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MISC. ANCIENT DAOIST TEXTS
     
 
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Other ancient Daoist texts have been translated into English, and some of them can be both inspirational and educational. Most of the later Daoist texts deal with the religious aspects which have been attributed to the Daoist ideology. The main school of religious Daoism is the School of Complete Reality, and many books have been written throughout the centuries about the masters, lineage, and disciples of that school.

The books Yuan Dao and Original Dao are early texts which were written before the formation of the School of Complete Reality, but they deal with physical and spiritual cultivation in a way that is more ritualistic that the Daoism spoken about in the Laozi and Zhuangzi.

The books written by Thomas Cleary reflect the thoughts of those who extended the ideology of Laozi’s and Zhuangzi’s Dao into the framework of rituals and religious beliefs of the School of Complete Reality’s Daoism.

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The following is only a list of books in my library. There are links below each book to pages where you can find more information on the book and purchase it if desired.


> Yuan Dao (Tracing Dao to Its Source) by D. C. Lau and Roger T. Ames
Translation and commentary on the opening treatise of the Huainanzi. The Huainanzi can be dated to about 139 BCE, and it is believed that the text was presented to Emperor Wu of the Han dynasty by his uncle, Liu An, the king of Huainan. The purpose of the gift was to teach the young emperor how to understand the world around him.
Yuan Dao (Tracing Dao to Its Source) by D. C. Lau and Roger T. Ames at Barnes and Noble
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Yuan Dao (Tracing Dao to Its Source) by D. C. Lau and Roger T. Ames at Amazon

> Original Tao (Inward Training [Nei-yeh] And the Foundations of Taoist Mysticism) by Harold D. Roth
Translation and commentary on an ancient Daoist text dated to the fourth century BCE which Roth has titled the Nei-Yeh due to the fact that the first two Chinese characters of the text are Nie “inner, inward” and Yeh “work, deed, achievement.” The Nei-Yeh consists of lyrical verses on self-cultivation, and Roth believes the text shows the connection between religious and philosophical Daoism.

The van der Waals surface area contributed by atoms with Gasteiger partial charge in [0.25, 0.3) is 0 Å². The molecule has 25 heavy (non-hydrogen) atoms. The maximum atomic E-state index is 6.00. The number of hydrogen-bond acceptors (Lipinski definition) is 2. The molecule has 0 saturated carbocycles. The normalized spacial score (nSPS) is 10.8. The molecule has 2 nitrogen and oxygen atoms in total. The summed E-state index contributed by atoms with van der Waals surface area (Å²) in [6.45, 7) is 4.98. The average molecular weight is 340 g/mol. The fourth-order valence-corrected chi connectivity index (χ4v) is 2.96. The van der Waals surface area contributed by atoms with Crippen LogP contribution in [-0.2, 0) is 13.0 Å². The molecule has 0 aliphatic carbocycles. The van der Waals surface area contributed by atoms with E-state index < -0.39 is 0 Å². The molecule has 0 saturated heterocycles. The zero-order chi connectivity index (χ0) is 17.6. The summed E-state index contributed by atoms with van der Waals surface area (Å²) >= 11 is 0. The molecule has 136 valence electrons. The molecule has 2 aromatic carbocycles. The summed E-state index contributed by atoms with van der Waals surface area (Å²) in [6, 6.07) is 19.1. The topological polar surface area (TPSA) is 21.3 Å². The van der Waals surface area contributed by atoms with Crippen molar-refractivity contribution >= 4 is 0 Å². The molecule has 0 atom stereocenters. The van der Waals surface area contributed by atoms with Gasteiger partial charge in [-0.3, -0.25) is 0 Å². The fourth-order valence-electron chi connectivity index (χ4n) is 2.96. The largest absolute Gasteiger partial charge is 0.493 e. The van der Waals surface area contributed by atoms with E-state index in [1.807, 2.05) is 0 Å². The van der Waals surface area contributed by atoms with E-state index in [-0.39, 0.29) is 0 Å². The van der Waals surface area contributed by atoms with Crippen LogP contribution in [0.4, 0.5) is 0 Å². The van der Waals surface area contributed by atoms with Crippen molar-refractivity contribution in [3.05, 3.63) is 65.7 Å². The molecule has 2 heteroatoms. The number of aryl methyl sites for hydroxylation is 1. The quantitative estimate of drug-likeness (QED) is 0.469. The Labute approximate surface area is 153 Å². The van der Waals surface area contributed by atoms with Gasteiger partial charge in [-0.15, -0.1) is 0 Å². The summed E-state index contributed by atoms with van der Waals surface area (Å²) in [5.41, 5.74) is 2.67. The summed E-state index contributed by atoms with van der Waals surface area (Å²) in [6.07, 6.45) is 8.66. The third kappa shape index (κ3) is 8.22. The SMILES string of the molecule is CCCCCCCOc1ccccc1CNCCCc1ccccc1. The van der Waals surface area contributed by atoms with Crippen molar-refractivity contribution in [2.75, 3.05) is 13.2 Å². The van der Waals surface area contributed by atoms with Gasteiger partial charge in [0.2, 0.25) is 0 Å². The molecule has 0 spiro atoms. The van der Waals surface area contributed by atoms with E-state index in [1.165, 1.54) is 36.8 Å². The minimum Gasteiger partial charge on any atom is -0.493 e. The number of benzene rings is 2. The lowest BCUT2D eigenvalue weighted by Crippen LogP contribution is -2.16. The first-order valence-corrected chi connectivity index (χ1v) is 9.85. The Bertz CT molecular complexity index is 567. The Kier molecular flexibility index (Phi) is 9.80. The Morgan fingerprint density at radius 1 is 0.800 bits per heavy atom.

Original Tao (Inward Training [Nei-yeh] And the Foundations of Taoist Mysticism) by Harold D. Roth at Barnes and Noble
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Original Tao (Inward Training [Nei-yeh] And the Foundations of Taoist Mysticism) by Harold D. Roth at Amazon

> The Book of Balance and Harmony by Thomas Cleary
Translation and commentary of an anthology of writings by a thirteenth-century Daoist master of the School of Complete Reality. Composed many centuries after the writings of the ancient masters, this book is an attempt by the author to connect the religious beliefs of modern Daoism to the words of the ancients.
The Book of Balance and Harmony by Thomas Cleary at Barnes and Noble
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The Book of Balance and Harmony by Thomas Cleary at Amazon

> Vitality, Energy, Spirit (A Taoist Sourcebook) by Thomas Cleary
Translation and commentary on a collection of Daoist writings from the sixth century BCE to modern times. This book shows how the ideologies of the Daoist religion evolved through the centuries.
Vitality, Energy, Spirit (A Taoist Sourcebook) by Thomas Cleary at Barnes and Noble
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Vitality, Energy, Spirit (A Taoist Sourcebook) by Thomas Cleary at Amazon





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